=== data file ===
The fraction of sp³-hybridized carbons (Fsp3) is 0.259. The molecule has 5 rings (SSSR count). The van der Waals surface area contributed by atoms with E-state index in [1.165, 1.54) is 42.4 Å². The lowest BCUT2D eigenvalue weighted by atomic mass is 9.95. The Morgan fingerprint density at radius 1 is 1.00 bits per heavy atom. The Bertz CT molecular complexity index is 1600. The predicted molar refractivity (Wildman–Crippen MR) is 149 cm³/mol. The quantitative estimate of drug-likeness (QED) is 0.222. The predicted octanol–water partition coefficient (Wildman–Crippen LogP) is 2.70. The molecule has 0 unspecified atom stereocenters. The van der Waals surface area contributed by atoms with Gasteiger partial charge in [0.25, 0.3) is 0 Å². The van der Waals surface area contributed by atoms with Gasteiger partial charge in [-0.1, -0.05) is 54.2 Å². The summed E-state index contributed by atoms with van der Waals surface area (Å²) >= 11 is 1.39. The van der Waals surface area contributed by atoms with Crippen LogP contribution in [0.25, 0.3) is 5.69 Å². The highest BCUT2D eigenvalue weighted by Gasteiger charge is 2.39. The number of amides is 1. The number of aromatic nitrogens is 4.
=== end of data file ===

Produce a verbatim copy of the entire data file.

The fraction of sp³-hybridized carbons (Fsp3) is 0.259. The molecule has 5 rings (SSSR count). The van der Waals surface area contributed by atoms with E-state index in [1.165, 1.54) is 42.4 Å². The lowest BCUT2D eigenvalue weighted by atomic mass is 9.95. The Morgan fingerprint density at radius 1 is 1.00 bits per heavy atom. The Bertz CT molecular complexity index is 1600. The predicted molar refractivity (Wildman–Crippen MR) is 149 cm³/mol. The quantitative estimate of drug-likeness (QED) is 0.222. The predicted octanol–water partition coefficient (Wildman–Crippen LogP) is 2.70. The molecule has 0 unspecified atom stereocenters. The van der Waals surface area contributed by atoms with Gasteiger partial charge in [0.25, 0.3) is 0 Å². The van der Waals surface area contributed by atoms with Gasteiger partial charge in [-0.1, -0.05) is 54.2 Å². The summed E-state index contributed by atoms with van der Waals surface area (Å²) >= 11 is 1.39. The van der Waals surface area contributed by atoms with Crippen LogP contribution in [0.25, 0.3) is 5.69 Å². The highest BCUT2D eigenvalue weighted by Gasteiger charge is 2.39. The number of amides is 1. The number of aromatic nitrogens is 4.